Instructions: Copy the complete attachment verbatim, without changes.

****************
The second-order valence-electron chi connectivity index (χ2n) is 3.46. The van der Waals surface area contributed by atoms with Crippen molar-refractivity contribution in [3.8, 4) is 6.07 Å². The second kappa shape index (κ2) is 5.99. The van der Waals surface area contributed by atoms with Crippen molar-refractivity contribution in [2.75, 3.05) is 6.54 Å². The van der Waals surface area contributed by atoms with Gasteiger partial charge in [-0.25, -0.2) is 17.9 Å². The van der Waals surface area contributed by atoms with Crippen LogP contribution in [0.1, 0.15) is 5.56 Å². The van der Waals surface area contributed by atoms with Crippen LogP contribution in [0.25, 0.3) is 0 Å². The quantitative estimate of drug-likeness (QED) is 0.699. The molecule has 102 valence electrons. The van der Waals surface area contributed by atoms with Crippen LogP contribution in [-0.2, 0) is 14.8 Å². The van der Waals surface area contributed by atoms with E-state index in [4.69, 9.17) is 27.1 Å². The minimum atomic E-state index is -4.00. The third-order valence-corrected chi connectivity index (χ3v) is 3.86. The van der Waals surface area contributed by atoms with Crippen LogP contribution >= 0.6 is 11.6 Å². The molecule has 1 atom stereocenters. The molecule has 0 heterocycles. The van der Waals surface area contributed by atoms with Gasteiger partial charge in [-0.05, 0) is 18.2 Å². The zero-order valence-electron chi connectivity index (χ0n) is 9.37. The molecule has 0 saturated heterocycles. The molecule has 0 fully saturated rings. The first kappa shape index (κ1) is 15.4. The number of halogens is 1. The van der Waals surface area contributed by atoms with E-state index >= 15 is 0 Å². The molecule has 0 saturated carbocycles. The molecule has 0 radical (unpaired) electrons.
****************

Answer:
The second-order valence-electron chi connectivity index (χ2n) is 3.46. The van der Waals surface area contributed by atoms with Crippen molar-refractivity contribution in [3.8, 4) is 6.07 Å². The second kappa shape index (κ2) is 5.99. The van der Waals surface area contributed by atoms with Crippen molar-refractivity contribution in [2.75, 3.05) is 6.54 Å². The van der Waals surface area contributed by atoms with Gasteiger partial charge in [-0.25, -0.2) is 17.9 Å². The van der Waals surface area contributed by atoms with Crippen LogP contribution in [0.1, 0.15) is 5.56 Å². The van der Waals surface area contributed by atoms with Crippen LogP contribution in [0.25, 0.3) is 0 Å². The quantitative estimate of drug-likeness (QED) is 0.699. The molecule has 102 valence electrons. The van der Waals surface area contributed by atoms with Crippen LogP contribution in [-0.2, 0) is 14.8 Å². The van der Waals surface area contributed by atoms with E-state index in [4.69, 9.17) is 27.1 Å². The minimum atomic E-state index is -4.00. The third-order valence-corrected chi connectivity index (χ3v) is 3.86. The van der Waals surface area contributed by atoms with Crippen LogP contribution >= 0.6 is 11.6 Å². The molecule has 1 atom stereocenters. The molecule has 0 heterocycles. The van der Waals surface area contributed by atoms with Gasteiger partial charge in [-0.05, 0) is 18.2 Å². The zero-order valence-electron chi connectivity index (χ0n) is 9.37. The molecule has 0 saturated heterocycles. The molecule has 0 fully saturated rings. The first kappa shape index (κ1) is 15.4. The number of halogens is 1. The van der Waals surface area contributed by atoms with E-state index >= 15 is 0 Å². The molecule has 0 saturated carbocycles. The molecule has 0 radical (unpaired) electrons.